Tell Your Legislators to Close the TAP Gap
The enacted State budget failed to close the TAP Gap—a shortfall of millions of dollars at each CUNY senior college caused by the tuition colleges must waive for students receiving TAP awards. But Assemblymember Deborah Glick and Senator Toby Ann Stavisky, the higher education chairs, are working now to pass stand-alone legislation to begin to close the gap, which will amount to $86 million at CUNY next year. You can help by sending this letter to your representatives in Albany.
More In This Section
As we celebrate the CUNY Class of 2019, please help to make sure that the next generation of CUNY students has the resources they need for a great education. Send this letter calling on the Governor and the Mayor to fund better conditions for students, competitive salaries for faculty and staff, and an end to near-poverty wages for adjunct faculty. Tell New York to fund quality education and wage justice at CUNY.
Barbara Bowen, PSC President
This legislative session, PSC members delivered 13,000 messages to legislators in Albany demanding fair funding for CUNY. Members rallied in the Capitol, at the Governor’s Office, on CUNY campuses, and in the streets of New York. I applaud their commitment to our students. Together with CUNY students, the members of the PSC suffer daily the consequences of the State’s policy of underinvestment in CUNY: academic departments cutting course offerings, college libraries cutting hours, and adjunct faculty continuing to be paid poverty wages.
CUNY is Losing $74 Million this Year Because State Law Leaves Colleges on the Hook for Financial Aid that NYS Should Cover
Students and faculty rallied with state legislators in the Capitol today calling for increased investments at the State University of New York and the City University of New York.
On the Capitol’s Million Dollar Staircase, student government leaders, union officers, and over 100 student activists from NYPIRG, SUNY Student Assembly and the Educational Opportunity Program, rallied for public funding—not tuition increases—to improve the quality of public education. Together with members of the Assembly and Senate Higher Education Committees, they called on the Legislature and the Governor to close a growing gap in college revenues caused by a flaw in the laws governing TAP, the state Tuition Assistance Program.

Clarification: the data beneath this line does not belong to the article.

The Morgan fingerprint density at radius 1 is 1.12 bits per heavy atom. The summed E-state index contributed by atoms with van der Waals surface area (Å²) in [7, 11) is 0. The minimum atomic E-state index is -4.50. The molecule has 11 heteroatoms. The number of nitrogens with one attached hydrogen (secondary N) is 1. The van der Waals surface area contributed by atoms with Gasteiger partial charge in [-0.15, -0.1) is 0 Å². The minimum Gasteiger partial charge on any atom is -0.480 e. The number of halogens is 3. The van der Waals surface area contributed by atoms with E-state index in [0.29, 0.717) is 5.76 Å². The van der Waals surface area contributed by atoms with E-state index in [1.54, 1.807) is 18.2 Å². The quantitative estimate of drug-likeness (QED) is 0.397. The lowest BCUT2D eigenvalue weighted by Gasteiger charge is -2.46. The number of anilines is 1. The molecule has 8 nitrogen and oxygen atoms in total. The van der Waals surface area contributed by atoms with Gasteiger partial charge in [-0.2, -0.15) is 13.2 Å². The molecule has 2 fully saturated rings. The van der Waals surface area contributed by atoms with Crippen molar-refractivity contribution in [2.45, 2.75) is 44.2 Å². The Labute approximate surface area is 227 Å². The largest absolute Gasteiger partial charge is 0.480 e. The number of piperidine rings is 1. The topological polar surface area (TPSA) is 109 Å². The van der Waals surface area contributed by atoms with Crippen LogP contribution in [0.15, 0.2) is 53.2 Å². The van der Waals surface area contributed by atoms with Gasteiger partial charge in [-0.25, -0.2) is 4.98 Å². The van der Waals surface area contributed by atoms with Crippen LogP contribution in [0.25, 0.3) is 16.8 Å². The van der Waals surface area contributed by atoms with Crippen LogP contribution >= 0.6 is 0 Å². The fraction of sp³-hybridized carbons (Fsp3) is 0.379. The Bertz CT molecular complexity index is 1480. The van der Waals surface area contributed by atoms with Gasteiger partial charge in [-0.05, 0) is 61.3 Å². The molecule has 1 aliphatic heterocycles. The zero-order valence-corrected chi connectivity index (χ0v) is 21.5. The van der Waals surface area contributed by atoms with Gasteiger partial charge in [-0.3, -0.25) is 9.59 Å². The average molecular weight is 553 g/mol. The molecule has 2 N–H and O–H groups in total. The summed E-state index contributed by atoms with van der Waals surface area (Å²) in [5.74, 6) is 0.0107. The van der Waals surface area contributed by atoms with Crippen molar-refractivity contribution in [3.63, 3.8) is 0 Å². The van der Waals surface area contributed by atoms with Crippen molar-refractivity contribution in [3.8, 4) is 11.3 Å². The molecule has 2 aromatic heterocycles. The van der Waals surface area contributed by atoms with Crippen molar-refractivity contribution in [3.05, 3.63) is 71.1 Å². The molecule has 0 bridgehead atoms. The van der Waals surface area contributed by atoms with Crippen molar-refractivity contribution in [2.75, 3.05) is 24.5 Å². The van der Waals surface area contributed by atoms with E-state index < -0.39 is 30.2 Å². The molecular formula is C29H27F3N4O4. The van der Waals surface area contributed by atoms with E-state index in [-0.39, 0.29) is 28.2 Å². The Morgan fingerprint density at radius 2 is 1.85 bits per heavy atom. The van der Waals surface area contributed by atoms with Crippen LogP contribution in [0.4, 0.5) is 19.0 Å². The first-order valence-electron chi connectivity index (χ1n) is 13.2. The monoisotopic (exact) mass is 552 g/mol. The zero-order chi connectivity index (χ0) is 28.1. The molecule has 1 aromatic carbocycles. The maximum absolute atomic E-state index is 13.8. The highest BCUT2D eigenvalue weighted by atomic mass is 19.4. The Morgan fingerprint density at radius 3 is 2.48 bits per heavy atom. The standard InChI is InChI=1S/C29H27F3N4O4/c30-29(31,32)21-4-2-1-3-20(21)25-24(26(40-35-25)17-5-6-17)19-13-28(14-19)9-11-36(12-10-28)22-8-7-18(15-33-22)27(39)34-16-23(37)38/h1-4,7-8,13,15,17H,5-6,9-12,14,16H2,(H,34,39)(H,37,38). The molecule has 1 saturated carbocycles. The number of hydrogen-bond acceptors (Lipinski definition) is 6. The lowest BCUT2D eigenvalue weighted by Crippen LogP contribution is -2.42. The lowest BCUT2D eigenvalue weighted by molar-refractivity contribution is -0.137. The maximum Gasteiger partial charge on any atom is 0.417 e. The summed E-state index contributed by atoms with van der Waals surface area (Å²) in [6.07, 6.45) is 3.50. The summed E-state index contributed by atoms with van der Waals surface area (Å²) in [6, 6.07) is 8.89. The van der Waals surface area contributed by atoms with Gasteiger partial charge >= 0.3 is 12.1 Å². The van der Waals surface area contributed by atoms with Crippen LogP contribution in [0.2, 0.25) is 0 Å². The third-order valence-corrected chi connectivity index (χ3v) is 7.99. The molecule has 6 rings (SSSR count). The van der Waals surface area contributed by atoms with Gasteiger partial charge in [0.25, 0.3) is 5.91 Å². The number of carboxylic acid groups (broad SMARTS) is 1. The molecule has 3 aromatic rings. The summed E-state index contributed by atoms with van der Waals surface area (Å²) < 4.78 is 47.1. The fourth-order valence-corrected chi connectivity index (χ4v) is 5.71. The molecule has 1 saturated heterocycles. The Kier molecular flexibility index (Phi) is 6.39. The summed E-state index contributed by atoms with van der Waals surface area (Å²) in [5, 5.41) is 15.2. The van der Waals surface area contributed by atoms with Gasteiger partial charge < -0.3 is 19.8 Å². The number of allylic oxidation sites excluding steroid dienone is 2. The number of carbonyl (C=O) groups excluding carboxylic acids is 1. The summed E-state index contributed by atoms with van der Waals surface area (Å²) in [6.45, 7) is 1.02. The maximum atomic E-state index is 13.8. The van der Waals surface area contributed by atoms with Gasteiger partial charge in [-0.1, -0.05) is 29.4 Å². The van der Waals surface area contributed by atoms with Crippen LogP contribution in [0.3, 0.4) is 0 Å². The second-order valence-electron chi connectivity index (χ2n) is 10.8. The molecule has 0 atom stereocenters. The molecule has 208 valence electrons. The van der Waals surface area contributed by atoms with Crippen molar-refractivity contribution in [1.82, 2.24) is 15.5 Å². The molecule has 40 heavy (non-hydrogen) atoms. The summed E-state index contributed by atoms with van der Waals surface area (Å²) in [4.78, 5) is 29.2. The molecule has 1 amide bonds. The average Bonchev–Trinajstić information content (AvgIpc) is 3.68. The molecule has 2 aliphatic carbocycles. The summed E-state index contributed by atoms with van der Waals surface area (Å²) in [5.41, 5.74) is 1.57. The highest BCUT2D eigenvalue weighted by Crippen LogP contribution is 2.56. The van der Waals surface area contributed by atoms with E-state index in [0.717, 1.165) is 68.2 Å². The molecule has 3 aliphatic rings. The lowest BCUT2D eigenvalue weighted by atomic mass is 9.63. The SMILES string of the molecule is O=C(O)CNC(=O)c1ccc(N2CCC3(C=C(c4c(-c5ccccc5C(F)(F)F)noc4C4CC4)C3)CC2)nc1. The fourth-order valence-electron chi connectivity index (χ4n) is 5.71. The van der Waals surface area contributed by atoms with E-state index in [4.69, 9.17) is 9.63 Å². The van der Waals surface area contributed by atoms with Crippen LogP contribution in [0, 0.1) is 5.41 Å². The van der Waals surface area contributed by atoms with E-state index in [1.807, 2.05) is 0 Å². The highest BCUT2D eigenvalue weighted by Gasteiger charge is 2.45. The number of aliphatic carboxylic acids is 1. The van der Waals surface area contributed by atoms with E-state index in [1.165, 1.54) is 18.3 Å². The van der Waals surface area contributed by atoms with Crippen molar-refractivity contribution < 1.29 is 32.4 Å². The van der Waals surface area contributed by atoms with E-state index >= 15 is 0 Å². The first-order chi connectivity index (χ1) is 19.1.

“SUNY and CUNY are recognized by millions of New Yorkers as an essential pathway to the middle class. Despite their important mission, the current funding model unwisely penalizes these institutions for educating students who receive the maximum TAP award. By closing the TAP Gap, we can make certain that SUNY and CUNY remain as world-class higher education institutions for the next generation of students. We must take action to close the TAP Gap immediately,” said Assembly Higher Education Committee Chair Deborah J. Glick.
On February 12, 60 PSC members—full-time faculty, adjuncts, CLTs and HEOs—traveled to Albany urging legislators to fix the State’s broken funding model for CUNY and fund our contract. They were there as part of a statewide Higher Education Advocacy Day cosponsored by NYSUT, the PSC, and United University Professions. Click here to download the policy agenda for the FY2020 State budget they delivered to legislators.
The main Senate switchboard phone number is 518-455-2800. Ask to speak to your State Senator (find him or her here.) Tell them: CUNY is cannibalizing itself to cover unfunded costs, and students feel the cuts in their classrooms, counseling centers and elsewhere. CUNY needs much more than what is currently on the table in Albany to end the crisis and protect quality education. Tell your Senator to start by filling the TAP Gap at CUNY. The Gap cost CUNY colleges $74 million this year alone.
PSC To Legislators: Fully Fund CUNY, Fund Competitive Salaries and 7K for Adjuncts
PSC officers were in Albany Monday, January 28 to testify before a joint hearing of the State Senate and Assembly finance committees on the Executive Budget for higher education. PSC President Barbara Bowen, in her testimony, said, “Despite the claims that State funding for higher education has increased, real per-student spending at CUNY senior colleges has gone down...CUNY needs funding to support its current collective bargaining agreement without cannibalizing itself, and it needs funding to support wage justice and educational justice in the next contract.”
To the newly elected legislators, the new Senate majority members, and the long-time supporters of public higher education in the Legislature, Bowen urged: “Make funding for quality public higher education a top priority. Make class size, course availability, teaching conditions and learning conditions as much an issue of economic and racial justice as financial aid…Put your energy, your imaginations, your power behind CUNY’s ability to transform individual lives and lift communities out of poverty.”
There is no CUNY without the work we do.
Dozens of PSC members testified about CUNY’s inadequate draft budget request for Fiscal Year 2020 at a last-minute Board of Trustees hearing on Wednesday, January 9. The trustees’ request does not call for full funding for our contract by New York State, does not name an acceptable level of funding for the new teaching load reduction, and never mentions the word “adjunct.” Instead, it boasts about programs whose success is entirely dependent on our labor but makes only vague references to how the funding for our contract will be resolved.